🎙️ While everyone had warned me against travelling in Iran during Nowruz, doing so ended up enhancing my experience in many ways. Due to the holiday, the sky above Tehran was clean and blue, and I wouldn’t have missed seeing what seemed to be every Iranian family going for a picnic on ‘Nature’s Day’. But most importantly, it gave me the chance to experience Nowruz with a Persian family.

Nowruz is all about family. Sara is from a Kurdish family base in Tabriz city that I was going to celebrate Nowruz with them. Here her mother was welcoming me with that special Iranian hospitality that cannot be expressed with words but have to be experienced on your own. She is one of the most loving persons I have ever met and a wonderful host.

The apartment was beautifully decorated for Nowruz. In one end of the living room, there was set a lovely Haft-sin table while the other side was all set up for a special feast. I can still remember the sight of the homemade food nicely arranged on a white tablecloth on top of the Persian carpet. We all sat down on the floor and started eating. Her mother insisted that I tried every dish waiting for my response. It was by far the best meal I had in Iran.

After dinner, coffee and a lot of sweets, it was time for some entertainment. Her brother sang a Tasnif – the Persian equivalent of the ballad – and Sara played the santoor – a traditional Persian instrument. I had to improvise the reading of a Danish poem.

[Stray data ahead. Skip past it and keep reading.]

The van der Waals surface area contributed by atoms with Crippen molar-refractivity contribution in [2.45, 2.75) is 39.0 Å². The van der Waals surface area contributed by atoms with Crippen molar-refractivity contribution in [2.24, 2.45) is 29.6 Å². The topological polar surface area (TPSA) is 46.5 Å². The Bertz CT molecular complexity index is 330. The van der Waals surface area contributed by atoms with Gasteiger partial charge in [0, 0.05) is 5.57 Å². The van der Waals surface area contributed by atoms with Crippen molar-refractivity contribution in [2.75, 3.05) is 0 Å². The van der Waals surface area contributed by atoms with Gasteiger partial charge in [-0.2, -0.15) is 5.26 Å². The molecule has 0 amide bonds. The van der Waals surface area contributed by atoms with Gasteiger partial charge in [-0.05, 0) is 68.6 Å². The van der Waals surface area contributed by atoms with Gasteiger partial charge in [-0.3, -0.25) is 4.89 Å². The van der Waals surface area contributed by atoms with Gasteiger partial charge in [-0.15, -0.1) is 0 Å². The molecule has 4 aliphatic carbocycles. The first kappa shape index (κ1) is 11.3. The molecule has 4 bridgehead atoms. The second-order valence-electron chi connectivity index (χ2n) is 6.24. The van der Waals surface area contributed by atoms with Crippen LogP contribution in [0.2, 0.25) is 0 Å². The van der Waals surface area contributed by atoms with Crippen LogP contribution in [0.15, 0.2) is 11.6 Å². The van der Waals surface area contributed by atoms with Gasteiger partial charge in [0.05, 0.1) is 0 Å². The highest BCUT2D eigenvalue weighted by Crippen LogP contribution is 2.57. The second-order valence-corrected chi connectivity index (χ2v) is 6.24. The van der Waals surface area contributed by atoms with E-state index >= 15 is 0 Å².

After that, it was time for reciting Hafiz. One of the traditions that unites Iranians of different faiths on Nowruz is an act of divination using the words of the great Persian poet Hafiz. We followed the tradition and opened a book of Hafiz on a random page. Sara’s sister would then read out the poem aloud with everybody listening carefully. As within the poem is hidden a special omen for you. Fortunately, Hafiz’s words on that evening were kind to me.

🎵 Nowruz by Kamran Tafti & Rastak Hallaj

Haft-Seen Table

Now get to know about the Haft-sin table and its elements on the Baluchi song named Halu Halu by Rastak Band. Rastak music band has established with a great concern for preserving and dissemination of the Iranian folklore music in 1997, aims to revive regional melodies of Iran. Then, Bahar e Delkash by Vahid Taj.